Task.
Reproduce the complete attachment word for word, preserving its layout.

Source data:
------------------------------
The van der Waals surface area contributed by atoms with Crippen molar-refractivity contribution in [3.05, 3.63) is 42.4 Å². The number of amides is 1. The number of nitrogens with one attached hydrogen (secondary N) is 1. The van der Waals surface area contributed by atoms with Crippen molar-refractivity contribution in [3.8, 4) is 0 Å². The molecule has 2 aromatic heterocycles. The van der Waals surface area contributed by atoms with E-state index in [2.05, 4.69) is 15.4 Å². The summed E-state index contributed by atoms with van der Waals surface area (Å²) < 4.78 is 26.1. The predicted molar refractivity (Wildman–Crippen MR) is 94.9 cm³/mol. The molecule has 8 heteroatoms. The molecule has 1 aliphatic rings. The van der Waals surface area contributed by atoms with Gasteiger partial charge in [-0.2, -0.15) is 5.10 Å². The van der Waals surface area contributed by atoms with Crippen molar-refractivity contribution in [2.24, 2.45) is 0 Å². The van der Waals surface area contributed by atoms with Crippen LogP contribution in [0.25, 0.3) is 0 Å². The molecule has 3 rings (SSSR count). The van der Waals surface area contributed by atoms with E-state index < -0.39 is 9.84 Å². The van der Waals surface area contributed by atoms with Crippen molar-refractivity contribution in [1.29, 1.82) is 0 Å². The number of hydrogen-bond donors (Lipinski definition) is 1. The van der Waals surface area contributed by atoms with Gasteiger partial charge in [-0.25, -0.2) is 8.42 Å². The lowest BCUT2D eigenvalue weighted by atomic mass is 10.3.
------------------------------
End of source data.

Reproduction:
The van der Waals surface area contributed by atoms with Crippen molar-refractivity contribution in [3.05, 3.63) is 42.4 Å². The number of amides is 1. The number of nitrogens with one attached hydrogen (secondary N) is 1. The van der Waals surface area contributed by atoms with Crippen molar-refractivity contribution in [3.8, 4) is 0 Å². The molecule has 2 aromatic heterocycles. The van der Waals surface area contributed by atoms with E-state index in [2.05, 4.69) is 15.4 Å². The summed E-state index contributed by atoms with van der Waals surface area (Å²) < 4.78 is 26.1. The predicted molar refractivity (Wildman–Crippen MR) is 94.9 cm³/mol. The molecule has 8 heteroatoms. The molecule has 1 aliphatic rings. The van der Waals surface area contributed by atoms with Gasteiger partial charge in [-0.2, -0.15) is 5.10 Å². The van der Waals surface area contributed by atoms with Crippen molar-refractivity contribution in [2.24, 2.45) is 0 Å². The van der Waals surface area contributed by atoms with Crippen LogP contribution in [0.25, 0.3) is 0 Å². The molecule has 3 rings (SSSR count). The van der Waals surface area contributed by atoms with E-state index < -0.39 is 9.84 Å². The van der Waals surface area contributed by atoms with Crippen molar-refractivity contribution in [1.29, 1.82) is 0 Å². The number of hydrogen-bond donors (Lipinski definition) is 1. The van der Waals surface area contributed by atoms with Gasteiger partial charge in [-0.25, -0.2) is 8.42 Å². The lowest BCUT2D eigenvalue weighted by atomic mass is 10.3.